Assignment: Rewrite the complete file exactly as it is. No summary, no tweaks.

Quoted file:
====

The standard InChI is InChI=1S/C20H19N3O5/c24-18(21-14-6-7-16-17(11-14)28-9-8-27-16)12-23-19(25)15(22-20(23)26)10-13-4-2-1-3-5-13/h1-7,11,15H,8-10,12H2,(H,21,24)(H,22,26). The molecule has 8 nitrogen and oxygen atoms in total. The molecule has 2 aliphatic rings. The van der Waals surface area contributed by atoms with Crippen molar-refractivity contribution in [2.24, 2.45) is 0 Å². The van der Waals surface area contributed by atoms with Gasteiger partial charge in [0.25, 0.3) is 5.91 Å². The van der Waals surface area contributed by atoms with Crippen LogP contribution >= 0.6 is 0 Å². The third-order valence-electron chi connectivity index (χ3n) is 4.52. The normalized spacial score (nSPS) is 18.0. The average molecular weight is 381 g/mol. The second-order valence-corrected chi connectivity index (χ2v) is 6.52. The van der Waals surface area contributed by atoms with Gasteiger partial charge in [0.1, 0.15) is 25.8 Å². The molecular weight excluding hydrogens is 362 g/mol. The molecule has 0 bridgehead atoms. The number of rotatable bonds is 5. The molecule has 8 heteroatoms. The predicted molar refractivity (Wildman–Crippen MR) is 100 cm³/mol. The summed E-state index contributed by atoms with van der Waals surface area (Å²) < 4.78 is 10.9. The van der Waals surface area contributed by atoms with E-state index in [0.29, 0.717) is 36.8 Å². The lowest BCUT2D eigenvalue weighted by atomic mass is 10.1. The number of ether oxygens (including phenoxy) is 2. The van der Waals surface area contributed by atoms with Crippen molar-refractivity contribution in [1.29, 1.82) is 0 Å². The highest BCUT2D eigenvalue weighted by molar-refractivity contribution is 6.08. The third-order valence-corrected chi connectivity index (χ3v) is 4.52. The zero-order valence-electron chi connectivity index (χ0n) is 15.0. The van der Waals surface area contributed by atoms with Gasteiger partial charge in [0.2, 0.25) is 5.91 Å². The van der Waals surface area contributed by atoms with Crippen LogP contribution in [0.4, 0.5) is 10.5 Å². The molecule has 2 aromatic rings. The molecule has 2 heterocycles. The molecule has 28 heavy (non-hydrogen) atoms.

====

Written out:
The standard InChI is InChI=1S/C20H19N3O5/c24-18(21-14-6-7-16-17(11-14)28-9-8-27-16)12-23-19(25)15(22-20(23)26)10-13-4-2-1-3-5-13/h1-7,11,15H,8-10,12H2,(H,21,24)(H,22,26). The molecule has 8 nitrogen and oxygen atoms in total. The molecule has 2 aliphatic rings. The van der Waals surface area contributed by atoms with Crippen molar-refractivity contribution in [2.24, 2.45) is 0 Å². The van der Waals surface area contributed by atoms with Gasteiger partial charge in [0.25, 0.3) is 5.91 Å². The van der Waals surface area contributed by atoms with Crippen LogP contribution >= 0.6 is 0 Å². The third-order valence-electron chi connectivity index (χ3n) is 4.52. The normalized spacial score (nSPS) is 18.0. The average molecular weight is 381 g/mol. The second-order valence-corrected chi connectivity index (χ2v) is 6.52. The van der Waals surface area contributed by atoms with Gasteiger partial charge in [0.1, 0.15) is 25.8 Å². The molecular weight excluding hydrogens is 362 g/mol. The molecule has 0 bridgehead atoms. The number of rotatable bonds is 5. The molecule has 8 heteroatoms. The predicted molar refractivity (Wildman–Crippen MR) is 100 cm³/mol. The summed E-state index contributed by atoms with van der Waals surface area (Å²) < 4.78 is 10.9. The van der Waals surface area contributed by atoms with E-state index in [0.29, 0.717) is 36.8 Å². The lowest BCUT2D eigenvalue weighted by atomic mass is 10.1. The number of ether oxygens (including phenoxy) is 2. The van der Waals surface area contributed by atoms with Crippen molar-refractivity contribution in [1.29, 1.82) is 0 Å². The highest BCUT2D eigenvalue weighted by molar-refractivity contribution is 6.08. The third-order valence-corrected chi connectivity index (χ3v) is 4.52. The zero-order valence-electron chi connectivity index (χ0n) is 15.0. The van der Waals surface area contributed by atoms with Gasteiger partial charge in [0.2, 0.25) is 5.91 Å². The van der Waals surface area contributed by atoms with Crippen LogP contribution in [0.4, 0.5) is 10.5 Å². The molecule has 2 aromatic rings. The molecule has 2 heterocycles. The molecule has 28 heavy (non-hydrogen) atoms.